Mr. Sherak had been close friends with the Messingers for years. He’d known Mr. Messinger’s first wife well, and he wanted to see his friend happy again. “The stories I’d heard about Deb through Sharon reminded me so much of Michelle,” Mr. Sherak said. “They were both sharp and funny. And they shared the same core values. All of these little things just added up.” Apparently that age-old adage applies to couples and matchmakers alike: When you know, you know.
Ms. Kaplan Jacoby and Mr. Messinger had their first date March 25, 2015. This is a date Ms. Kaplan Jacoby can confirm with certainty because she diligently kept a journal entry of each one of the dates she and Mr. Messinger shared. Their first date was sushi. Later, they hiked, saw movies, and took small weekend trips away. Both avid Broadway fans (their honeymoon is a Broadway-themed cruise to Alaska, hosted by Sirius XM’s Seth Rudetsky), they attended shows at the Pantages theater in Los Angeles.
One afternoon, Mr. Messinger took Ms. Kaplan Jacoby to a French restaurant. As she gamely admired the Parisian décor, she asked him if he knew how to say anything in French. “J’adore Deb,” he told her. She asked him what it meant, smiled, but said nothing in return. It wasn’t until several hours later that it dawned on her: he’d just told her he loved her for the first time. Finally, 77 entries later, Ms. Kaplan Jacoby decided it was time to stop journaling. She had found her future.
It was also around this time that she and Mr. Messinger decided they were ready to introduce their children to each other. Jillian, Sarah and Josh are close in age. Jillian and Sarah, now 15 and 14, even share a birthday. But so much of the close friendship they would eventually develop can be attributed to their grandparents. Mr. Messinger remains close with his in-laws, Stu and Helene Levine, as does Ms. Kaplan Jacoby with hers, Marc and Marci Jacoby. All four sets of grandparents attended the wedding. Ms. Kaplan Jacoby’s father-in-law even joined them for dinner the night the children met, facilitating new friendships and putting everyone at ease. If it was possible for these complicated relationships to blend together so effortlessly, perhaps they, the children, could as well.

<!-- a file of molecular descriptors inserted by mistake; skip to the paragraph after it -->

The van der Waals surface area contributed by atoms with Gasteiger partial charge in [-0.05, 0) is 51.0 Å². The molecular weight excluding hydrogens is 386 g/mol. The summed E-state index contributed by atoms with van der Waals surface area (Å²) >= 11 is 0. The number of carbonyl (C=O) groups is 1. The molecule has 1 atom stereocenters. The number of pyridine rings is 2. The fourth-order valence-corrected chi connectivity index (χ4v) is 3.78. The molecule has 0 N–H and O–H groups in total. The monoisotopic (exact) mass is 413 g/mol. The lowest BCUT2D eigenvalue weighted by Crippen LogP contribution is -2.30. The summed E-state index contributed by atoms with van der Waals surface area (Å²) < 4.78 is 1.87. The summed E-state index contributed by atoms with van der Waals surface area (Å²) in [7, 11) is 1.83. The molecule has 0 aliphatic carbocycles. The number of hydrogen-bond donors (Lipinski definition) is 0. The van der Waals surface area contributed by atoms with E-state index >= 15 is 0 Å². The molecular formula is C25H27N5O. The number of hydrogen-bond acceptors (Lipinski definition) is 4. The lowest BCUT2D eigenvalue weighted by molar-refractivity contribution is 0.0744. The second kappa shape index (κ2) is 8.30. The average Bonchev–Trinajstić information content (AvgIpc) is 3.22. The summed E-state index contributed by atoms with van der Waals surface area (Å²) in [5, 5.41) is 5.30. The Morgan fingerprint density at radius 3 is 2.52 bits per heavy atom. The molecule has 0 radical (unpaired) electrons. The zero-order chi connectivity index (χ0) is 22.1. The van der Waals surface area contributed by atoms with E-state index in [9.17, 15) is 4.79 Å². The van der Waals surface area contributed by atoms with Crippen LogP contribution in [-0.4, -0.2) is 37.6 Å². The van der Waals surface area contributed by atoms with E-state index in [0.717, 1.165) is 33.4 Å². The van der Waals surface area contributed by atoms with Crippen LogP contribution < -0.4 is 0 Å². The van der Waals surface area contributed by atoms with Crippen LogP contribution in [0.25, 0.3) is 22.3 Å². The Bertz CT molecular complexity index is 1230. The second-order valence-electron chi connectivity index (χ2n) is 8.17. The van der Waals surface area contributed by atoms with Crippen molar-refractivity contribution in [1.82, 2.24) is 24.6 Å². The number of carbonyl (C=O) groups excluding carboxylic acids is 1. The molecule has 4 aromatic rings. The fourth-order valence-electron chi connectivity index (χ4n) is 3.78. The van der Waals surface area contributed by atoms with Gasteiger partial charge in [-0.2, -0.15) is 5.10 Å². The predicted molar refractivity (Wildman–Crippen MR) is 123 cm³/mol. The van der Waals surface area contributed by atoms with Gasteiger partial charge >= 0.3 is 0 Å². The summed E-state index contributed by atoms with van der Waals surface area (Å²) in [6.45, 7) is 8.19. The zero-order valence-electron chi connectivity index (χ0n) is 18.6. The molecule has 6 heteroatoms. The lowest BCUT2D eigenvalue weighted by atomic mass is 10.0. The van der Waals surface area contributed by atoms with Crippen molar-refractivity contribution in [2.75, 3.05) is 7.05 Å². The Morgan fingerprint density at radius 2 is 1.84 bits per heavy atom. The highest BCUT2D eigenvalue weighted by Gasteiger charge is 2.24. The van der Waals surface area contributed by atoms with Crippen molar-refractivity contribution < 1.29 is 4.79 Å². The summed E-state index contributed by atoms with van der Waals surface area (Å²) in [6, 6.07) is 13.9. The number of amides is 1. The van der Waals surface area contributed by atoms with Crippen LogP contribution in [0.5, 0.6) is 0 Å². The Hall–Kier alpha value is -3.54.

On March 3 2018, Mr. Messinger asked Ms. Kaplan Jacoby to marry him. It was, by every definition of modern romance, a perfect proposal: at the Four Seasons at Beverly Hills, Calif., in a Japanese-style pagoda that was reminiscent of their first date. After she said yes, they went to the bar to celebrate and were shocked to find Chris Harrison, the longtime host of ABC’s reality show “The Bachelor,” there to congratulate them. Mr. Harrison is a longtime friend of Mr. Messinger, and he just happened to be there that night. But for the roughly five million Americans who watch “The Bachelor,” having the crowned head of professional engagements present seemed like some kind of cosmic Hollywood blessing.
By November 2018, the two families had been living together in Mr. Messinger’s house in Bell Canyon, Calif., for several months when disaster would strike. The Woolsey Fire, which ravaged Los Angeles and Ventura counties, tore through their neighborhood. Of the 10 houses on their street, only three would remain standing. Fortunately, the Messinger-Kaplan Jacoby home was spared. Still, the house was badly damaged, and the family evacuated. (They still have not been given the all clear to return to their home.)
For the first two weeks after the fire, they stayed together at Ms. Kaplan Jacoby’s father-in-law’s home. They then spent the next two months in a hotel, Josh bunking with Mr. Messinger and Ms. Kaplan Jacoby, while Sarah and Jillian shared their own room. What had initially been a shy and careful friendship between the girls, quickly became something much deeper. “It was a blessing in disguise because we all became really close,” Sarah said. The experience transformed the trio into siblings.